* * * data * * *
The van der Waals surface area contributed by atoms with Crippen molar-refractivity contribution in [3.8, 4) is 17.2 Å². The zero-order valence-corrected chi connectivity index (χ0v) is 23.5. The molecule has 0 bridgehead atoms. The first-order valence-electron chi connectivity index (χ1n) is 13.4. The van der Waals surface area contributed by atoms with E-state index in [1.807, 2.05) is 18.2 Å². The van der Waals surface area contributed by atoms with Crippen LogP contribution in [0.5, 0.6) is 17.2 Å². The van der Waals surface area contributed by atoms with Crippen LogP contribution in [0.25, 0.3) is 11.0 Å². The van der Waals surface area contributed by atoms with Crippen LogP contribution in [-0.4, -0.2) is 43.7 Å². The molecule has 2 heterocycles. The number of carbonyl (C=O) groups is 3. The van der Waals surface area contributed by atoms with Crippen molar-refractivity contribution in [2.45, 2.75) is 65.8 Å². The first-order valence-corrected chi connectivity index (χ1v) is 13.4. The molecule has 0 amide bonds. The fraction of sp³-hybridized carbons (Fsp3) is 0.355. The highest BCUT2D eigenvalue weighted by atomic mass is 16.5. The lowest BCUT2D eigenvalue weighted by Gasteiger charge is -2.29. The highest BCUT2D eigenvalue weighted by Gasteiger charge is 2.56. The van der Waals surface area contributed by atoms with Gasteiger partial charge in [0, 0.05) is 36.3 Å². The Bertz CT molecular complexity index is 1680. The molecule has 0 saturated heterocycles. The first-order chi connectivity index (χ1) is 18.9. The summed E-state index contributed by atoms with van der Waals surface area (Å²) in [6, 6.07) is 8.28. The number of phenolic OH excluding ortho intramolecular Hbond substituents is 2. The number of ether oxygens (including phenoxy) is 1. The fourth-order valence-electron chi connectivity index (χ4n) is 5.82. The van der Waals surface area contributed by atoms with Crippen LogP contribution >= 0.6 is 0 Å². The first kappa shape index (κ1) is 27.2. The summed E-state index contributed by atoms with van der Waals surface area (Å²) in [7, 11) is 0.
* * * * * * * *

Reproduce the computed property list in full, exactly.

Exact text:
The van der Waals surface area contributed by atoms with Crippen molar-refractivity contribution in [3.8, 4) is 17.2 Å². The zero-order valence-corrected chi connectivity index (χ0v) is 23.5. The molecule has 0 bridgehead atoms. The first-order valence-electron chi connectivity index (χ1n) is 13.4. The van der Waals surface area contributed by atoms with E-state index in [1.807, 2.05) is 18.2 Å². The van der Waals surface area contributed by atoms with Crippen LogP contribution in [0.5, 0.6) is 17.2 Å². The van der Waals surface area contributed by atoms with Crippen LogP contribution in [0.25, 0.3) is 11.0 Å². The van der Waals surface area contributed by atoms with Crippen LogP contribution in [-0.4, -0.2) is 43.7 Å². The molecule has 2 heterocycles. The number of carbonyl (C=O) groups is 3. The van der Waals surface area contributed by atoms with Crippen molar-refractivity contribution in [2.45, 2.75) is 65.8 Å². The first-order valence-corrected chi connectivity index (χ1v) is 13.4. The molecule has 0 amide bonds. The fraction of sp³-hybridized carbons (Fsp3) is 0.355. The highest BCUT2D eigenvalue weighted by atomic mass is 16.5. The lowest BCUT2D eigenvalue weighted by Gasteiger charge is -2.29. The highest BCUT2D eigenvalue weighted by Gasteiger charge is 2.56. The van der Waals surface area contributed by atoms with Gasteiger partial charge in [0, 0.05) is 36.3 Å². The Bertz CT molecular complexity index is 1680. The molecule has 0 saturated heterocycles. The first-order chi connectivity index (χ1) is 18.9. The summed E-state index contributed by atoms with van der Waals surface area (Å²) in [6, 6.07) is 8.28. The number of phenolic OH excluding ortho intramolecular Hbond substituents is 2. The number of ether oxygens (including phenoxy) is 1. The fourth-order valence-electron chi connectivity index (χ4n) is 5.82. The van der Waals surface area contributed by atoms with Crippen LogP contribution >= 0.6 is 0 Å². The first kappa shape index (κ1) is 27.2. The summed E-state index contributed by atoms with van der Waals surface area (Å²) in [7, 11) is 0.